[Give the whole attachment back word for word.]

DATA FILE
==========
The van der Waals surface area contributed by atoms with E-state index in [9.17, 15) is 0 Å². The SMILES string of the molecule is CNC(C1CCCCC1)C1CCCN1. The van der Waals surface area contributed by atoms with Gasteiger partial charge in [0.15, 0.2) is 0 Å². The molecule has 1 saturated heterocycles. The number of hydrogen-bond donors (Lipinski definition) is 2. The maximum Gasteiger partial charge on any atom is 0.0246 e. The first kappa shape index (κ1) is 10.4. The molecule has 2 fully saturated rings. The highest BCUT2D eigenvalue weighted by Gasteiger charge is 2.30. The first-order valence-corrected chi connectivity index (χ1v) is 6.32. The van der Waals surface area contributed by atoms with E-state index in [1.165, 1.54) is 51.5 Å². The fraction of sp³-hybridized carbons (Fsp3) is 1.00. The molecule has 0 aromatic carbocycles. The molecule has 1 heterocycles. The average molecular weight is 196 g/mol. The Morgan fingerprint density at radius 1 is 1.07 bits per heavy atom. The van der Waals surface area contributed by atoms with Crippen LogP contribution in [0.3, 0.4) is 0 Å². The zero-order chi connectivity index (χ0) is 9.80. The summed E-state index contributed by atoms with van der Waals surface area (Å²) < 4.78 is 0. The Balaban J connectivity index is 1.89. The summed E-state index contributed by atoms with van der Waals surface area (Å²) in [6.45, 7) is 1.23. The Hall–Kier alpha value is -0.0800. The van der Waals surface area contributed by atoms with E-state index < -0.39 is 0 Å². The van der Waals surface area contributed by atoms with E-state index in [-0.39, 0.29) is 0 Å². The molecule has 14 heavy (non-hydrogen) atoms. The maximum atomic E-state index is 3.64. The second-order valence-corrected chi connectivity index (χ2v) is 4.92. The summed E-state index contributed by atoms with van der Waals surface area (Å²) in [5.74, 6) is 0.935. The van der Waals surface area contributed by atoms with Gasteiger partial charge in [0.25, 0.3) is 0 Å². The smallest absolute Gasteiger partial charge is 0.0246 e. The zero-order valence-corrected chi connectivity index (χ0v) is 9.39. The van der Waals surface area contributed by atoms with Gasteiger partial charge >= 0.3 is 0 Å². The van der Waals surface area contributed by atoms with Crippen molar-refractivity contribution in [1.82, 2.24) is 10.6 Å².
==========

The van der Waals surface area contributed by atoms with E-state index in [9.17, 15) is 0 Å². The SMILES string of the molecule is CNC(C1CCCCC1)C1CCCN1. The van der Waals surface area contributed by atoms with Gasteiger partial charge in [0.15, 0.2) is 0 Å². The molecule has 1 saturated heterocycles. The number of hydrogen-bond donors (Lipinski definition) is 2. The maximum Gasteiger partial charge on any atom is 0.0246 e. The first kappa shape index (κ1) is 10.4. The molecule has 2 fully saturated rings. The highest BCUT2D eigenvalue weighted by Gasteiger charge is 2.30. The first-order valence-corrected chi connectivity index (χ1v) is 6.32. The van der Waals surface area contributed by atoms with E-state index in [1.165, 1.54) is 51.5 Å². The fraction of sp³-hybridized carbons (Fsp3) is 1.00. The molecule has 0 aromatic carbocycles. The molecule has 1 heterocycles. The average molecular weight is 196 g/mol. The Morgan fingerprint density at radius 1 is 1.07 bits per heavy atom. The van der Waals surface area contributed by atoms with Crippen LogP contribution in [0.3, 0.4) is 0 Å². The zero-order chi connectivity index (χ0) is 9.80. The summed E-state index contributed by atoms with van der Waals surface area (Å²) < 4.78 is 0. The Balaban J connectivity index is 1.89. The summed E-state index contributed by atoms with van der Waals surface area (Å²) in [6.45, 7) is 1.23. The Hall–Kier alpha value is -0.0800. The van der Waals surface area contributed by atoms with E-state index < -0.39 is 0 Å². The van der Waals surface area contributed by atoms with E-state index in [-0.39, 0.29) is 0 Å². The molecule has 14 heavy (non-hydrogen) atoms. The maximum atomic E-state index is 3.64. The second-order valence-corrected chi connectivity index (χ2v) is 4.92. The summed E-state index contributed by atoms with van der Waals surface area (Å²) in [5.74, 6) is 0.935. The van der Waals surface area contributed by atoms with Gasteiger partial charge in [0.25, 0.3) is 0 Å². The smallest absolute Gasteiger partial charge is 0.0246 e. The zero-order valence-corrected chi connectivity index (χ0v) is 9.39. The van der Waals surface area contributed by atoms with Gasteiger partial charge >= 0.3 is 0 Å². The van der Waals surface area contributed by atoms with Crippen molar-refractivity contribution in [1.82, 2.24) is 10.6 Å².